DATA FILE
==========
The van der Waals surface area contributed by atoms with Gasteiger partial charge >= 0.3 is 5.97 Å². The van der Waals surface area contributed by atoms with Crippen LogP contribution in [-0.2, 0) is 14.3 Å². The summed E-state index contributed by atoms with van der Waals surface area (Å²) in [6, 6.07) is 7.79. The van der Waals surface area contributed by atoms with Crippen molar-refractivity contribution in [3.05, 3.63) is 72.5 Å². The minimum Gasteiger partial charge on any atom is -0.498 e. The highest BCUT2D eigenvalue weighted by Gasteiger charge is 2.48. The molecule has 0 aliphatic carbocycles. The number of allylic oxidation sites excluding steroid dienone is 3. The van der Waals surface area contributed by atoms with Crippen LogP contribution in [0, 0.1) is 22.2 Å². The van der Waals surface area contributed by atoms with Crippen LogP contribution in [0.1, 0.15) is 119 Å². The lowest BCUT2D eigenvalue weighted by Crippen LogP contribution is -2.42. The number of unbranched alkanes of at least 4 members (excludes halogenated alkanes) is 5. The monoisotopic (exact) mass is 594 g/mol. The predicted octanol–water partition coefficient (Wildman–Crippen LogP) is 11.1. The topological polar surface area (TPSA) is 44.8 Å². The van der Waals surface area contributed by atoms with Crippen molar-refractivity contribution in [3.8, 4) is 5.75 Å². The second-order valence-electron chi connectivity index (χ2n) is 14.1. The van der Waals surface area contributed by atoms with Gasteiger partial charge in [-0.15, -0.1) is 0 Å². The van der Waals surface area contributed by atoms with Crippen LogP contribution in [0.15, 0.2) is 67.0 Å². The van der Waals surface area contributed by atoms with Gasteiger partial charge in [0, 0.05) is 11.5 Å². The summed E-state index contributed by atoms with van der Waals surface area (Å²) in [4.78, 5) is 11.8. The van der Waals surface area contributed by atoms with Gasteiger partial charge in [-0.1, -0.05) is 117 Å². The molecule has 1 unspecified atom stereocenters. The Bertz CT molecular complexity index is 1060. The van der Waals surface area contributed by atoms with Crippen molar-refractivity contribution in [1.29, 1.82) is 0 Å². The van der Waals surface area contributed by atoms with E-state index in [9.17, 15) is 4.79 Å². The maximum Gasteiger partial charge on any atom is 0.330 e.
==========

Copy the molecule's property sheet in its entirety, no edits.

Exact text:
The van der Waals surface area contributed by atoms with Gasteiger partial charge >= 0.3 is 5.97 Å². The van der Waals surface area contributed by atoms with Crippen LogP contribution in [-0.2, 0) is 14.3 Å². The summed E-state index contributed by atoms with van der Waals surface area (Å²) in [6, 6.07) is 7.79. The van der Waals surface area contributed by atoms with Crippen molar-refractivity contribution in [3.05, 3.63) is 72.5 Å². The minimum Gasteiger partial charge on any atom is -0.498 e. The highest BCUT2D eigenvalue weighted by Gasteiger charge is 2.48. The molecule has 0 aliphatic carbocycles. The number of allylic oxidation sites excluding steroid dienone is 3. The van der Waals surface area contributed by atoms with Crippen LogP contribution in [0, 0.1) is 22.2 Å². The van der Waals surface area contributed by atoms with Crippen LogP contribution in [0.1, 0.15) is 119 Å². The lowest BCUT2D eigenvalue weighted by Crippen LogP contribution is -2.42. The number of unbranched alkanes of at least 4 members (excludes halogenated alkanes) is 5. The monoisotopic (exact) mass is 594 g/mol. The predicted octanol–water partition coefficient (Wildman–Crippen LogP) is 11.1. The topological polar surface area (TPSA) is 44.8 Å². The van der Waals surface area contributed by atoms with Crippen molar-refractivity contribution in [3.8, 4) is 5.75 Å². The second-order valence-electron chi connectivity index (χ2n) is 14.1. The van der Waals surface area contributed by atoms with Gasteiger partial charge in [-0.15, -0.1) is 0 Å². The van der Waals surface area contributed by atoms with Crippen LogP contribution in [0.15, 0.2) is 67.0 Å². The van der Waals surface area contributed by atoms with Gasteiger partial charge in [0, 0.05) is 11.5 Å². The summed E-state index contributed by atoms with van der Waals surface area (Å²) in [4.78, 5) is 11.8. The van der Waals surface area contributed by atoms with Gasteiger partial charge in [-0.1, -0.05) is 117 Å². The molecule has 1 unspecified atom stereocenters. The Bertz CT molecular complexity index is 1060. The van der Waals surface area contributed by atoms with Crippen molar-refractivity contribution in [1.29, 1.82) is 0 Å². The van der Waals surface area contributed by atoms with E-state index in [9.17, 15) is 4.79 Å². The maximum Gasteiger partial charge on any atom is 0.330 e.